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Asteroid Apophis          
Asteroid 99942 aka Apophis [1] is on an orbit about the sun that takes it close to the earth twice in 7 years. It will pass the earth at a distance of about 37000 km on 13. April 2029 (closer than some earth satellites). Depending on the exact trajectory during this passage, earth's gravitational pull may set it up for an impact in 2036. Apophis is about 300 m in diameter, so an impact at about 12.6 km/s would be a major disaster rivaling the Krakatoa explosion of 1883. Apophis will hit the earth in 2036 only if it passes through a roughly 600-meter [2] wide region in space close to the earth on 2029/4/13. A deflection manouver to make it miss the keyhole would be much easier than one to make it miss the entire earth. Up to about 2026, a velocity change of 1 micron per second [2] is sufficient to deflect Apophis from a trajectory that would go through the center of the keyhole to one that makes it miss. After passage through the keyhole (which is not at all certain, yet), a deflection will need to change the velocity by up to about 1 cm/s.

The planetary society has initiated a competition for ideas to track the orbit of Apophis accurately enough to know whether or not Apophis will pass through the keyhole in 2029. This information should be available by 2017, so that a deflection mission can be planned and executed by 2026. This would leave 3 years for a velocity change to result in an accumulation of positional deviation, and missing the keyhole. Most likely the tracking mission will involve placement of a radio beacon or optical reflector.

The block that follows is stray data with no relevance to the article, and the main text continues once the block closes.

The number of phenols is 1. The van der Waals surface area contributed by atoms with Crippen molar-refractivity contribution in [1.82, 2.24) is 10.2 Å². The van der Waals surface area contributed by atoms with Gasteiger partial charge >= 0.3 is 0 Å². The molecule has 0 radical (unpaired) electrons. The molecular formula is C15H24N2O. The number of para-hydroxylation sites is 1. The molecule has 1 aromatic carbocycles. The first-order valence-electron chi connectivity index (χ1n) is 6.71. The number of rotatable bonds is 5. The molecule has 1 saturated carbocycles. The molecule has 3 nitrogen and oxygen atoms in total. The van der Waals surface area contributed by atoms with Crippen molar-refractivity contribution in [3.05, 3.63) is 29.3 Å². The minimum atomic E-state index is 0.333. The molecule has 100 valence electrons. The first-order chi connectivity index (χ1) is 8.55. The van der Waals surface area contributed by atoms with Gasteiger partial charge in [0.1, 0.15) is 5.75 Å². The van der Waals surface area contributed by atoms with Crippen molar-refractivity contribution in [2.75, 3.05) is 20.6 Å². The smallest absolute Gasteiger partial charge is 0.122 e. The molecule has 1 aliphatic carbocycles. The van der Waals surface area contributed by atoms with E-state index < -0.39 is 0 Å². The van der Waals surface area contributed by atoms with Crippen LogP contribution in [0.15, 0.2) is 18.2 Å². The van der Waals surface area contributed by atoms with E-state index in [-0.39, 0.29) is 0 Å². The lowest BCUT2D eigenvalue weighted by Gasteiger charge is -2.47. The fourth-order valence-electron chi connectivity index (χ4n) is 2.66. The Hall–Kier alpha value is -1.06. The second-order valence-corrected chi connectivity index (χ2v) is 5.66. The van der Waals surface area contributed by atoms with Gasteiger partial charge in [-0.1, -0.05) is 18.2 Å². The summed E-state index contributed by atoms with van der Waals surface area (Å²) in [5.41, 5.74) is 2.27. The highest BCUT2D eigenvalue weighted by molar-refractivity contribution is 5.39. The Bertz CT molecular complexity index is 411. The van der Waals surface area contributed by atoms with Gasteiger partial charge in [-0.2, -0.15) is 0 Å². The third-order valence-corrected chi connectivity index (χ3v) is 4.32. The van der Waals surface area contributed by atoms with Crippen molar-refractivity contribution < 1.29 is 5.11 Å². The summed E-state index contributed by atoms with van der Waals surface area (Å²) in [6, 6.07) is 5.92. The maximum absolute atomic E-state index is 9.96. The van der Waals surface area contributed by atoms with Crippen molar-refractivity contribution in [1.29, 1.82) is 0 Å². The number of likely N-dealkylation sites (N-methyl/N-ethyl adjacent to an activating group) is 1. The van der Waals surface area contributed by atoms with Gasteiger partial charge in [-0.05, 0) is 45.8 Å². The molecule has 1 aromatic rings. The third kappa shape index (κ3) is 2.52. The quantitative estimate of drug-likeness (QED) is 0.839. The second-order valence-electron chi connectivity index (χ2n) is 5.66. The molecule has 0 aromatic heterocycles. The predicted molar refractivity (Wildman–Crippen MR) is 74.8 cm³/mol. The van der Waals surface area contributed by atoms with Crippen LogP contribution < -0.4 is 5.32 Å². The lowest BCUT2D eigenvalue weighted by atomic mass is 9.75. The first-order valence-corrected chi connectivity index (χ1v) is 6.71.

I have developed a proposal for such a tracking mission. It is rather innovative, and its realization would require a lot of R&D, so it didn't win a prize. The original text (available upon request) is dated August 31, 2007. This version, dated December 27, 2010 is identical to the original text save for 2 modifications: My address is removed and one typo is corrected.
The proposal focuses mostly on the radio science and technology for the beacon, but part of the effort was also to calculate an optimal transfer trajectory for the spacecraft carrying the beacon to fly from Earth to Apophis. For this, I wrote a little program to scan all transfer trajectories with given departure and arrival times and locations (Earth for departure and Apophis for arrival). For lack of time, and given the emphasis on the radio-science aspect, the program was a kludge, and could do only planar geometries (i.e., ignoring the orbital inclinations). It is listed here, together with a brief documentation.
Meanwhile, I have re-written the program with several improvements, The new version can do three-dimensional calculations, and is written with future upgrades in mind, such as optimization with one or more mid-course rocket burns. I will make this program available under the Gnu Public License (GPL), meaning anyone is free to use and modify it under the condition that the modified version (or the original) is also made available under the GPL. An early version of the program is listed here. It is written in perl (as was the old program), but at some point I will convert it to C++.

[1] NASA, Near Earth Object Program
[2] R. Schweickart, C. Chapman, D. Durda, P. Hut, B. Bottke, D. Nesvorny, Threat Characterization: Trajectory Dynamics, wpdynamics.pdf

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Copyright 2007-2009 Bernhard Adams